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Meet the 2014 Tribeca Filmmakers #36: Lou Howe Overcame Winter in NYC for ‘Gabriel’

Meet the 2014 Tribeca Filmmakers #36: Lou Howe Overcame Winter in NYC for 'Gabriel'

Native New Yorker Lou Howe brings “Gabriel” to Tribeca, a dramatic feature debut that has been in the works for years. He got his start in fiction writing and has been writing and directing TV movies and shorts. He also served as the first assistant editor for 2008’s documentary “The Windmill Movie.” 

Tell us about yourself: I was born and raised in New York City, and grew up writing, mostly short stories and one-act plays. I discovered filmmaking as a freshman in college and ended up majoring in it. After school, I moved back to New York and worked all over the independent film world, from PA’ing on music videos to editing documentaries to assisting a producer. I moved out to Los Angeles to go to film school about five years ago to focus on writing and directing my own work. I still live here with my wife and daughter. Most of my work is as a writer-for-hire, but I’ve been developing “Gabriel” for years.

Biggest challenge in completing this project? We faced all the usual suspects, like not having enough time or money. The weather was also not our friend. We shot in NYC and Long Island last February and March, and a storm caused us to change our schedule so that we shot the emotional climax of the movie with about an hour’s notice. That was scary. Plus California has thinned my blood so I was freezing the whole time. Personally though, I find the biggest challenge in filmmaking is always authenticity. Creating a world and characters that feel real and can support a truthful story is an incredibly difficult thing. I feel really proud of “Gabriel” in that way.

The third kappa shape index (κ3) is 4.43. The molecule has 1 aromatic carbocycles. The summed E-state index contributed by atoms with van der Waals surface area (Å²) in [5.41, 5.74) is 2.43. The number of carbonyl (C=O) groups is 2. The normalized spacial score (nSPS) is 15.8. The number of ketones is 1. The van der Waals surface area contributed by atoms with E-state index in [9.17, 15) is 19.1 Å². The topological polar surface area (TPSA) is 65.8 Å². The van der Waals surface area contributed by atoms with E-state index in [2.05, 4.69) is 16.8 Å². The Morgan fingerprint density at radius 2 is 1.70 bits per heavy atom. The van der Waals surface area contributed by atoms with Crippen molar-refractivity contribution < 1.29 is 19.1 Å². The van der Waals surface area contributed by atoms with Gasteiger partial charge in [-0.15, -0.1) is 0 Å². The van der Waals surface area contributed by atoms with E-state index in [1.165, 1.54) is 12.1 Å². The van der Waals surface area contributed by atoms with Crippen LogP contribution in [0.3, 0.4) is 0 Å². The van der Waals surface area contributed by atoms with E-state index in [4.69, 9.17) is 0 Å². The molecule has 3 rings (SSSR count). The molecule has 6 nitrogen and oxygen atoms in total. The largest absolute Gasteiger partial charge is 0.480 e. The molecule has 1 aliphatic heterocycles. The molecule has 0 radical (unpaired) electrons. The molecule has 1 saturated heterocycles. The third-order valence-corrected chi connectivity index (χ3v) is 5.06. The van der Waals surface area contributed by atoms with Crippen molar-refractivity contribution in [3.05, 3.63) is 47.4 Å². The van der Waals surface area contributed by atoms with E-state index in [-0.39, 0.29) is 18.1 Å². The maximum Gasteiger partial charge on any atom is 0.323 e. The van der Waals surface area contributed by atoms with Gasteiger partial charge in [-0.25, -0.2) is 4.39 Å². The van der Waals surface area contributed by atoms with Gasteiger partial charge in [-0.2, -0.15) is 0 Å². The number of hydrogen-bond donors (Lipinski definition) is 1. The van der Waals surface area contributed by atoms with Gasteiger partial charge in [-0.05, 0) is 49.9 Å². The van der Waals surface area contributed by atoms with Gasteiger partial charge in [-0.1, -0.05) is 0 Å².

Did you crowdfund? We didn’t. We were lucky enough to find a group of investors that really believed in the project.

What camera did you shoot on? Arri Alexa 
Did you go to film school? I went to AFI for directing. 

What films have inspired you? Too many to name in general. But for this film, Mike Leigh’s “Naked” was a big touchstone. Plus American character studies from the 70’s like “The Gambler” and “Straight Time,” and some Bob Rafelson and Hal Ashby films. I think the work of Lisandro Alonso really influenced me also. He’s an Argentine filmmaker who makes these mysterious and perfect little quest movies. Claire Denis, Michael Haneke, the list goes on.

What’s in the works? I’m writing a coming-of-age thriller set in the woods and developing a few other projects, including a TV show.

Indiewire invited Tribeca Film Festival directors to tell us about
their films, including what inspired them, the challenges they faced and
what they’re doing next. We’ll be publishing their responses leading up
to the 2014 festival. Go HERE to read all the entries.

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